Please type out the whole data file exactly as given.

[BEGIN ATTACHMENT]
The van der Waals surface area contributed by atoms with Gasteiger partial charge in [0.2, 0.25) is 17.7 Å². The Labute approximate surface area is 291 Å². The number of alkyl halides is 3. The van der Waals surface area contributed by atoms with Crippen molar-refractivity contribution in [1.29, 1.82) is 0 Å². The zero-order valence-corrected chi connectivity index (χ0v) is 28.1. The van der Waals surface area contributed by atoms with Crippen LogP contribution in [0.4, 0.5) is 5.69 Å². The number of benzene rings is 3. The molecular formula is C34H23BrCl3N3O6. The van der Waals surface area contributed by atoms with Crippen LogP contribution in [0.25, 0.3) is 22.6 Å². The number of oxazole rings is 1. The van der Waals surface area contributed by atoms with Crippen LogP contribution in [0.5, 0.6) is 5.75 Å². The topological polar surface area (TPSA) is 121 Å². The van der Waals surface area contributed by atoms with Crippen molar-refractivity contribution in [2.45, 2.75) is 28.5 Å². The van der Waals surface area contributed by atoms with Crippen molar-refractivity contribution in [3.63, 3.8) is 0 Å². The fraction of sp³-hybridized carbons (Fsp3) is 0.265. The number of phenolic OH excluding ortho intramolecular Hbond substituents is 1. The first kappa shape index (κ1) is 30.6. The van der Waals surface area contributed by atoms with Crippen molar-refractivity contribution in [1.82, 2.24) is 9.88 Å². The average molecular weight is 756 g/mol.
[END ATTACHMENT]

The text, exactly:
The van der Waals surface area contributed by atoms with Gasteiger partial charge in [0.2, 0.25) is 17.7 Å². The Labute approximate surface area is 291 Å². The number of alkyl halides is 3. The van der Waals surface area contributed by atoms with Crippen molar-refractivity contribution in [1.29, 1.82) is 0 Å². The zero-order valence-corrected chi connectivity index (χ0v) is 28.1. The van der Waals surface area contributed by atoms with Crippen LogP contribution in [0.4, 0.5) is 5.69 Å². The number of benzene rings is 3. The molecular formula is C34H23BrCl3N3O6. The van der Waals surface area contributed by atoms with Crippen LogP contribution in [0.25, 0.3) is 22.6 Å². The number of oxazole rings is 1. The van der Waals surface area contributed by atoms with Crippen LogP contribution in [0.5, 0.6) is 5.75 Å². The topological polar surface area (TPSA) is 121 Å². The van der Waals surface area contributed by atoms with Crippen molar-refractivity contribution in [2.45, 2.75) is 28.5 Å². The van der Waals surface area contributed by atoms with Crippen molar-refractivity contribution in [3.63, 3.8) is 0 Å². The fraction of sp³-hybridized carbons (Fsp3) is 0.265. The number of phenolic OH excluding ortho intramolecular Hbond substituents is 1. The first kappa shape index (κ1) is 30.6. The van der Waals surface area contributed by atoms with Crippen molar-refractivity contribution in [1.82, 2.24) is 9.88 Å². The average molecular weight is 756 g/mol.